Hi from Dubai coffee people – the first day of the holy month of Ramadan.
This post attempts to give a bit of background into the occassion and during the next month I’ll post updates on how this effects day to day life here in Dubai as I dig a bit deeper from a non muslim perspective and share my findings with the coffee community.
If you are considering withdrawing from bean juice for a while or even starting a fast now could be the perfect time to start. More than one billion Muslims mark the start of Ramadan today – their holiest month of the year, devoted to prayer, fasting and charity. After seven years in Dubai I admit I’ve never taken the time to try and understand what Ramadan (the name of the ninth month of the islamic calender) is all about.
Dubai Outlet Mall has undergone a transformation with Ramadan themed decorations, a special promotion, bargains and longer trading hours to greet customers during the 30 days of festivities. The mall is lit up with Ramadan moons and stars and you can relax in a Majlis-style tent and have a henna design with live traditional Arabic music of the oud, canon and violin in the background. he trading hours have been extended from 10am to 12 Midnight, 7 days per week during Ramadan.
But for a small minority, it is also regarded as an auspicious time to escalate violence in the name of jihad. As a result, experts expect a surge in terrorism attacks during Ramadan, when most Muslims fast from sunrise to sunset in a spiritual exercise that teaches discipline, self-restraint and generosity.
“The month of Ramadan has a special status as the month of religious spirituality and devotion. However, in Muslim tradition it is also perceived as a month of jihad, a month in which Allah grants military victories to his believers,” says a report by the Washington-based Middle East Media Research Institute.
Let’s hope this observation is a media driven fad. Dubai is undeniably adopting western customs but can it transform into an impeccable blend of religion and modern culture from today onwards? Visiting Dubai in Ramadan will be a different experience altogether for the holidaying westerner with essentials such as water and food at all beaches, parks and public places banned. As the sunsets night clubs closed and live music/ concerts banned as Dubai life becomes vibrant inside Majlis and Jaimas (Arabic tents) that are set up all across Dubai.
Tents are well decorated with Persian carpets, stylishly placed cushions and offer exquisite cuisines and beverages that actually reflects true Arabian culture. Even after opening of the fast people stay there very late to socialise, enjoy food, smoke shisha and play games.
Fasting during Ramadan is an obligatory duty for all healthy adult Muslims. Ramadan, a lunar month, can last for 29 or 30 days, and its timing changes with respect to seasons. Depending on the geographical location and season, the duration of the daily fast may range from a few to 20 hours. Muslims who fast during Ramadan must abstain from eating, drinking, taking oral medications, and smoking from before dawn until after sunset; there are no restrictions on food or fluid intake between sunset and dawn.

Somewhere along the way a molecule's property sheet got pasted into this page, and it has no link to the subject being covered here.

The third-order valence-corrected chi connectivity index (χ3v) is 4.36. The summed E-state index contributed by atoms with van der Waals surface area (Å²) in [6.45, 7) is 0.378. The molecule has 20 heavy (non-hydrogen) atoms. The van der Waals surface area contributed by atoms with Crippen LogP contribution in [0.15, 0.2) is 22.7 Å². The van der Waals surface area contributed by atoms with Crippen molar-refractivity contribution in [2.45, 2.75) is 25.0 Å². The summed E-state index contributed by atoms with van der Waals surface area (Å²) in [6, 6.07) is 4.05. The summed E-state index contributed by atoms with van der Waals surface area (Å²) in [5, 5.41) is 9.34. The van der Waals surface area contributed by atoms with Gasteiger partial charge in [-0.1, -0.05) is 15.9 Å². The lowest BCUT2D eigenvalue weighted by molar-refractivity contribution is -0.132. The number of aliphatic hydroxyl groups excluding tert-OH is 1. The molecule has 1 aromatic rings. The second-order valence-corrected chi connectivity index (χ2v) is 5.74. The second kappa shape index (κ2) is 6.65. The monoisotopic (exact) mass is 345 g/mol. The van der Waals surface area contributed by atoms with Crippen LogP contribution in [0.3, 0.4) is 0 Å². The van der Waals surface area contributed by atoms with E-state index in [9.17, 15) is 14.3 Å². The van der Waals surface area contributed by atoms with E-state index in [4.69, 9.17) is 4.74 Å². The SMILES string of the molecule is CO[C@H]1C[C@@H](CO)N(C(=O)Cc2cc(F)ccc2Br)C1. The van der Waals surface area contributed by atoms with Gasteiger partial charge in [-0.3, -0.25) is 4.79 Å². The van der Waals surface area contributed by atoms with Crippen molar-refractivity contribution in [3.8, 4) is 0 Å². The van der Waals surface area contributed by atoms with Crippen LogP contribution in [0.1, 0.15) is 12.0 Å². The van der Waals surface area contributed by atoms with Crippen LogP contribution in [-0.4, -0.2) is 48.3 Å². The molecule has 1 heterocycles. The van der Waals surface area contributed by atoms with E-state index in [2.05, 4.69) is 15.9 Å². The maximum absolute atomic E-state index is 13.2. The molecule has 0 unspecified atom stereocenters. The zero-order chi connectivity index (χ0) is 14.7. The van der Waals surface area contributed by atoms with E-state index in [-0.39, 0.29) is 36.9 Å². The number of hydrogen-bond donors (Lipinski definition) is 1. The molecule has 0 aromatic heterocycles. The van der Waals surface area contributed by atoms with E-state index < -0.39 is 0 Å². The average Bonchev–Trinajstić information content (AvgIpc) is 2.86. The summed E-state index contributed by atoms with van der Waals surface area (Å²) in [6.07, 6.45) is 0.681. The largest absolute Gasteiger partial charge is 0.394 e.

This can mean that some fast all day only to feast at night? With reduced working hours and fasting in the day could this be a time to eat more, rather than less? I do wonder and intend to find out…..
Ramadan Mubarak” and “Ramadan Kareem” are congratulatory greetings used when the first day of Ramadan is announced (kareem means generous and mubarak means blessings). Suhoor is the meal in the morning just before sunrise – it is usually a light meal. Iftar is the time of the evening meal just after sunset, traditionally a light snack of dates and water, although this might no be so obvious in Dubai. During the month of Ramadan, Muslims have the following obligations
- No eating, drinking, smoking or sex between sunrise (fajr) and sunset (maghrib, rather than magrib).
- Curb undesirable emotions such as anger, greed, envy, lust, and refrain from gossip.
- Keep thoughts and actions pure and use the time of fasting for spiritual contemplation.
- Be charitable and help those in need.
- Visit friends and family members.
Children (cut-off point is about 12 years old), the elderly, the insane, travellers, pregnant or nursing women, sick people, and those who are fighting in battle are not expected to fast. Instead they should feed one poor person each day during Ramadan, or, in the case of temporary conditions, make up the days by fasting at a later date. Women should not fast during menstruation but make up those days after Ramadan.
My experience of Ramadan in Dubai is to respect it and as it’s 40-45 degree C here at the moment I can’t drink water or eat in public in daylight and risk facing a jail sentance if I’m caught. Urban legend has it that you end up in jail for the remainder of the month of Ramadan if caught, however it is more likely that you’ll get a lecture from the police and possibly a fine. The law says a fine up to 2000 / 2500 dhs or up to 1 or 2 month jail sentence as far as we know.
For example, in September 2008, a Lebanese male resident and Russian female visitor were drinking juice in an EPPCO petrol station in Dubai before Iftar, and fined 1000 dhs each according to an article in the Gulf News. Apparently a witness saw them and reported them to the police, who shipped the couple off to court.
It seems a surprisingly harsh outcome, unless there is more to the story than was reported!
Me & Ramadan
I have decided to abstain from alcohol for 4 weeks (after a 7 week break recently) and hit the gym hard and limit my time online to one hour per day. My working hours will be as normal as will my eating & drinking habits albeit discretely behind doors & under my desk.
Comments and questions on Ramadan are welcomed here – I’ll attempt to answer them and sincerely hope this is a peaceful time – whatver your belief! Cheers.